This conviction runs counter to the regular proclamation that ‘God is on our side’, whatever side that might be.
A core biblical theme is that each individual is accountable to God for the actions they take while on earth, and that has to include our political activity. (Matt 25.31-46)
As well as being accountable to God an important practical outworking of legitimate government is a human structure of accountability which gives space for critique from those who have some distance from the immediate decision making. But we’ll come onto that in a little while.
government is limited
The mandate for government is to commend the right and to punish the wrong. Both simple sounding and asking an awful lot.
We have perhaps got rather used to a picture of limited government, and in particular in non-conformist church circles, to not view the role of government as promoting true religion.
But in scripture we see a holistic picture that calls people away from a life that is focused on the self and towards reconciliation with the one true God.
We also are given a picture of new creation where there will be no more death or mourning, where everything will be made new.
So it’s not immediately obvious that the role of Christians, whether in politics, the judiciary, the public sector, or anywhere else, is not to give themselves fully to the work of building God’s kingdom and trying to achieve this through the institutions of government. It is not immediately clear what limits there are to the potential for government in meeting this goal.
However, government is necessarily limited because of the methods that are at its disposal. The final recourse of a human authority is the taking of life, and this sits awkwardly with a King who rejected the way of the sword.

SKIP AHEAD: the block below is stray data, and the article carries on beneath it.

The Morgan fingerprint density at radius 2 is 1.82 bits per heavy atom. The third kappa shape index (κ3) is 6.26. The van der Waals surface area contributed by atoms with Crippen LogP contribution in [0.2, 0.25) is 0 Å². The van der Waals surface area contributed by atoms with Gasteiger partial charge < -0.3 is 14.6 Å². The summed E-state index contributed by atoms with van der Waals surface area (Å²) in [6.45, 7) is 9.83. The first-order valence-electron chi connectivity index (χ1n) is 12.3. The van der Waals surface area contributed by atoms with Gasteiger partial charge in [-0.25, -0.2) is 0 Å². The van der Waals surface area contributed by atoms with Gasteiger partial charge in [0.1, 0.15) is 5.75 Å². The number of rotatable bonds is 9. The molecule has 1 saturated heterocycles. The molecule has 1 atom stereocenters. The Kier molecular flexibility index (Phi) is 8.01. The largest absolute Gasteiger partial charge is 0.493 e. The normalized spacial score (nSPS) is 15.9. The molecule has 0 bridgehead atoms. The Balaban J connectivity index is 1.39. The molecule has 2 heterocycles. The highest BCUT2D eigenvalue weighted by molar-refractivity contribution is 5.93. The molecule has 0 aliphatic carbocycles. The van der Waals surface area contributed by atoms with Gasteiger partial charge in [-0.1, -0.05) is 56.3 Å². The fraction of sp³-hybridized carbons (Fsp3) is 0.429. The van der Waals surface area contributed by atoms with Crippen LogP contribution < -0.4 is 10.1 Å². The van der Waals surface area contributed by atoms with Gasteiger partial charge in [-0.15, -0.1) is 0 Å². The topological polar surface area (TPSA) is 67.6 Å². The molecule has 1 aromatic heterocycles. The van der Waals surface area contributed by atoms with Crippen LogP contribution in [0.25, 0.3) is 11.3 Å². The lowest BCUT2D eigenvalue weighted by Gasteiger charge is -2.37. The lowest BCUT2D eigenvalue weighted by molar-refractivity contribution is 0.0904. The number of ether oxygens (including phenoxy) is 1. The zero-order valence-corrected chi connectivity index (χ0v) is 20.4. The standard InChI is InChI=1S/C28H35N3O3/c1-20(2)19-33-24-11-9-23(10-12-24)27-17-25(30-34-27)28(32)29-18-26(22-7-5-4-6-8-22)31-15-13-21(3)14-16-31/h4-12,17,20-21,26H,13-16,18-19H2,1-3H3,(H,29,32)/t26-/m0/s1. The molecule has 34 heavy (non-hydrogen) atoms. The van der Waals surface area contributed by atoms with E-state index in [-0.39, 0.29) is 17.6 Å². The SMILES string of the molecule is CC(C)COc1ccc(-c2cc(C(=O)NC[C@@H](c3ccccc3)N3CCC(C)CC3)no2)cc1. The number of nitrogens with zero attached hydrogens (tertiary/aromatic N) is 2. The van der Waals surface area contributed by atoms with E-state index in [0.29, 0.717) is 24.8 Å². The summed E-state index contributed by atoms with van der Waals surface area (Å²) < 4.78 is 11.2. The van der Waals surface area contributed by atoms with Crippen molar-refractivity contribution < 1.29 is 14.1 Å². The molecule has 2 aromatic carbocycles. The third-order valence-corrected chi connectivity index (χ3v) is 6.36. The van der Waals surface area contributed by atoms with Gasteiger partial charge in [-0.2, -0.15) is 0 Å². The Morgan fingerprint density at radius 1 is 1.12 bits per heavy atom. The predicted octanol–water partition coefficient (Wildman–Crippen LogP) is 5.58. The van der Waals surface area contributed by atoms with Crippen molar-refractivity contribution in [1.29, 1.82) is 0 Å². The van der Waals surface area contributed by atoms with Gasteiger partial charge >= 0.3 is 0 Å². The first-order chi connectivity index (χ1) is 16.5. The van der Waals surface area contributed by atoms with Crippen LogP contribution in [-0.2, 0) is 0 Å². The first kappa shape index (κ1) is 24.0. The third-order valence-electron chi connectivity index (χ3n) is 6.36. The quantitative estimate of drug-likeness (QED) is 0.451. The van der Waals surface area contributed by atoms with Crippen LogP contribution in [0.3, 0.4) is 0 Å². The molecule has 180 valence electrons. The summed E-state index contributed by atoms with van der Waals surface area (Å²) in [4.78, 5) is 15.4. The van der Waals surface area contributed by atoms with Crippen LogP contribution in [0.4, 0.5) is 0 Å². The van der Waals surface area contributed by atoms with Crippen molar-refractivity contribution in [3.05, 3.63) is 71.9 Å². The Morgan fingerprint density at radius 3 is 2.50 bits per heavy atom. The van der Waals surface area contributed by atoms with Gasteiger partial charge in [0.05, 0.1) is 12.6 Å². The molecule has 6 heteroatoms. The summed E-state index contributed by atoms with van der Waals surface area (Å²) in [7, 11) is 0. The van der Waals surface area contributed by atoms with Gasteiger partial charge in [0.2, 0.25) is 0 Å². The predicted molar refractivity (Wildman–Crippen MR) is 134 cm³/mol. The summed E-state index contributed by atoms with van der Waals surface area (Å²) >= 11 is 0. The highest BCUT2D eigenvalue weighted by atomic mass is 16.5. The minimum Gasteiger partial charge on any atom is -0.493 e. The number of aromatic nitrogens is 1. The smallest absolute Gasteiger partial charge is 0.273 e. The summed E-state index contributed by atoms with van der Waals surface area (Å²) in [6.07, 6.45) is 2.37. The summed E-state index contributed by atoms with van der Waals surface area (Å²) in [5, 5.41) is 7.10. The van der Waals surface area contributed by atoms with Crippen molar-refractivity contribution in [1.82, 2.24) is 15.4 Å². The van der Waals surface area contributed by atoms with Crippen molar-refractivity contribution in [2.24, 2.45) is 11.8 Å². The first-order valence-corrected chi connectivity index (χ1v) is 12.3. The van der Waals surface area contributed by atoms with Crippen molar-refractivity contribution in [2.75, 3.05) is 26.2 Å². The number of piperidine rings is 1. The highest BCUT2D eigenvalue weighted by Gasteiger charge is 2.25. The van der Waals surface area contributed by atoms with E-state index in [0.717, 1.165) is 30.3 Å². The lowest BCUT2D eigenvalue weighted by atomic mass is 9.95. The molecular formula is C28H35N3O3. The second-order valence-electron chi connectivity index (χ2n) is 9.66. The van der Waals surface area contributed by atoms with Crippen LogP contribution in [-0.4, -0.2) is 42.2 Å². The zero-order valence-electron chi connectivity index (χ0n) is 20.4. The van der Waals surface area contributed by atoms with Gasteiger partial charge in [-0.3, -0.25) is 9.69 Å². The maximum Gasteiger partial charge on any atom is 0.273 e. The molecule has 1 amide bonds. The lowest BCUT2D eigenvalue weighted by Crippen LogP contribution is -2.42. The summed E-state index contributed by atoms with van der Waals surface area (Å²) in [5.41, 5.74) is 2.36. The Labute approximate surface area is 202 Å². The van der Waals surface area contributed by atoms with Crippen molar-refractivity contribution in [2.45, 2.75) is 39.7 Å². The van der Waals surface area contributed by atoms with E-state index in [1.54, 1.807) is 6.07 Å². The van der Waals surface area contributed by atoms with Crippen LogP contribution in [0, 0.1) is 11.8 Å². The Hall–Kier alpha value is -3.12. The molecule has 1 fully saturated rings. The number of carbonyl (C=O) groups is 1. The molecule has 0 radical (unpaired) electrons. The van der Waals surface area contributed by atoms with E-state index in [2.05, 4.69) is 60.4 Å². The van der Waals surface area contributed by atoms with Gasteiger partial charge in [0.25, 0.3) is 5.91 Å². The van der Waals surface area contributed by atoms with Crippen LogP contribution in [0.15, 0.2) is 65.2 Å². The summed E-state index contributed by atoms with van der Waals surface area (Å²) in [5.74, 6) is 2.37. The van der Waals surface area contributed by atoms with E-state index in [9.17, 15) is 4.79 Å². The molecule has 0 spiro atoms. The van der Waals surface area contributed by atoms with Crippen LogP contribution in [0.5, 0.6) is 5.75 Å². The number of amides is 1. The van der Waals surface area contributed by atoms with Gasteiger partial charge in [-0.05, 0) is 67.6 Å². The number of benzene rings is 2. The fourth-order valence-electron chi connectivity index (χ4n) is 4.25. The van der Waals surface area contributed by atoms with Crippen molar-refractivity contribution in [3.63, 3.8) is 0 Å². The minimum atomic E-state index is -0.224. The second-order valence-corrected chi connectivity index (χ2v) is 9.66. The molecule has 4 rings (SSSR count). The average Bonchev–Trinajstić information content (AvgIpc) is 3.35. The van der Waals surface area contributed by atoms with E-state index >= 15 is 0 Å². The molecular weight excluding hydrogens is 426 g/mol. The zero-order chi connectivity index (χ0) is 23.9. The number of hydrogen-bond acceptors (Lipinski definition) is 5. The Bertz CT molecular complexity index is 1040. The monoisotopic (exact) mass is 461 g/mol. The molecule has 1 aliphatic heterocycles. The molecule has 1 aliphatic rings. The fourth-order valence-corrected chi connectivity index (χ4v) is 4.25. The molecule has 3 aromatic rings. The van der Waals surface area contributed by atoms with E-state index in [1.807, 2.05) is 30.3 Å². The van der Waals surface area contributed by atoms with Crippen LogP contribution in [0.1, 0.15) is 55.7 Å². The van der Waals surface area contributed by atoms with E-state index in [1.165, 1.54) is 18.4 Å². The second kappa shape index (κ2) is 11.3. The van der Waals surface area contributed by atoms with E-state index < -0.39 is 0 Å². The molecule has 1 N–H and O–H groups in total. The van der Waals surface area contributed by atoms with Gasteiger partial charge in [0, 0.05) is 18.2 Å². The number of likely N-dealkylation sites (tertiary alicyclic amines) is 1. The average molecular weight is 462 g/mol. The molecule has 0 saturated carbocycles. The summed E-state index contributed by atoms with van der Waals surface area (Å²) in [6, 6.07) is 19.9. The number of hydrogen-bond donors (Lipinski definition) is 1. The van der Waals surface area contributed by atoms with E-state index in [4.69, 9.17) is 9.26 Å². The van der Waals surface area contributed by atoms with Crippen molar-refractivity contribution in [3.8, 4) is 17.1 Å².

It is also limited because you cannot coerce people into doing something. At the end of the day, you can take away liberty, you can confiscate property, but if you only ever end up taking life to enforce your rule you lack the legitimacy that comes with consent to be governed.
This does not mean that government is rendered useless, but it does provide a cautionary tale in case we start to think that government can do all that we might want it to do.
There’s a further limitation, and that comes from an understanding of the law, the law given to Israel.
We see particularly clearly in Paul’s writings that there are limits to the law. It can show people how far short they fall from God’s perfect plan, but the law clearly failed to make Israel righteous and we too should be careful that we don’t invest too much faith in a system that is after all a human construct.
And as we mentioned earlier, government is subject to the same affect of our fallen nature that our own inability to be righteous on our own so clearly demonstrates.
government should be diffuse